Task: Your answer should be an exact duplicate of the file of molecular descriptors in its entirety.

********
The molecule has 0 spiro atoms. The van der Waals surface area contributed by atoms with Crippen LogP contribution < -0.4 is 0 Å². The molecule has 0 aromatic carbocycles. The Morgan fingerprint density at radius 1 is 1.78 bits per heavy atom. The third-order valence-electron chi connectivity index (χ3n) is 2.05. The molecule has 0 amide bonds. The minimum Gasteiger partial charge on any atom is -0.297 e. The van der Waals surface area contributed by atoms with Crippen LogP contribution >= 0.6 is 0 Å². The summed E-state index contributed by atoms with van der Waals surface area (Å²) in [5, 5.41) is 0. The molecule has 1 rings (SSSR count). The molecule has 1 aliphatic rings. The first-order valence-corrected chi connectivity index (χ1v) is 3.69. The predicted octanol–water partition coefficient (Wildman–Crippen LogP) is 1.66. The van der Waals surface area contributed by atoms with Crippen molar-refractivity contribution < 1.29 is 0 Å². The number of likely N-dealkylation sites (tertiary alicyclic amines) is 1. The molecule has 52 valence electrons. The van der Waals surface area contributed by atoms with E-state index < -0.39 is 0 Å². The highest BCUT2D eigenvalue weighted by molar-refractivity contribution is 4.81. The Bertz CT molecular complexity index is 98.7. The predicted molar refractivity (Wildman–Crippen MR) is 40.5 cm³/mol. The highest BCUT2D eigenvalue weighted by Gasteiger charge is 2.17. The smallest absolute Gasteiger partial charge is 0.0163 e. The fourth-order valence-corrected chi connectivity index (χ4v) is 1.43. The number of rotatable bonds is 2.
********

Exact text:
The molecule has 0 spiro atoms. The van der Waals surface area contributed by atoms with Crippen LogP contribution < -0.4 is 0 Å². The molecule has 0 aromatic carbocycles. The Morgan fingerprint density at radius 1 is 1.78 bits per heavy atom. The third-order valence-electron chi connectivity index (χ3n) is 2.05. The molecule has 0 amide bonds. The minimum Gasteiger partial charge on any atom is -0.297 e. The van der Waals surface area contributed by atoms with Crippen LogP contribution >= 0.6 is 0 Å². The summed E-state index contributed by atoms with van der Waals surface area (Å²) in [5, 5.41) is 0. The molecule has 1 rings (SSSR count). The molecule has 1 aliphatic rings. The first-order valence-corrected chi connectivity index (χ1v) is 3.69. The predicted octanol–water partition coefficient (Wildman–Crippen LogP) is 1.66. The van der Waals surface area contributed by atoms with Crippen molar-refractivity contribution < 1.29 is 0 Å². The number of likely N-dealkylation sites (tertiary alicyclic amines) is 1. The molecule has 52 valence electrons. The van der Waals surface area contributed by atoms with E-state index < -0.39 is 0 Å². The highest BCUT2D eigenvalue weighted by molar-refractivity contribution is 4.81. The Bertz CT molecular complexity index is 98.7. The predicted molar refractivity (Wildman–Crippen MR) is 40.5 cm³/mol. The highest BCUT2D eigenvalue weighted by Gasteiger charge is 2.17. The smallest absolute Gasteiger partial charge is 0.0163 e. The fourth-order valence-corrected chi connectivity index (χ4v) is 1.43. The number of rotatable bonds is 2.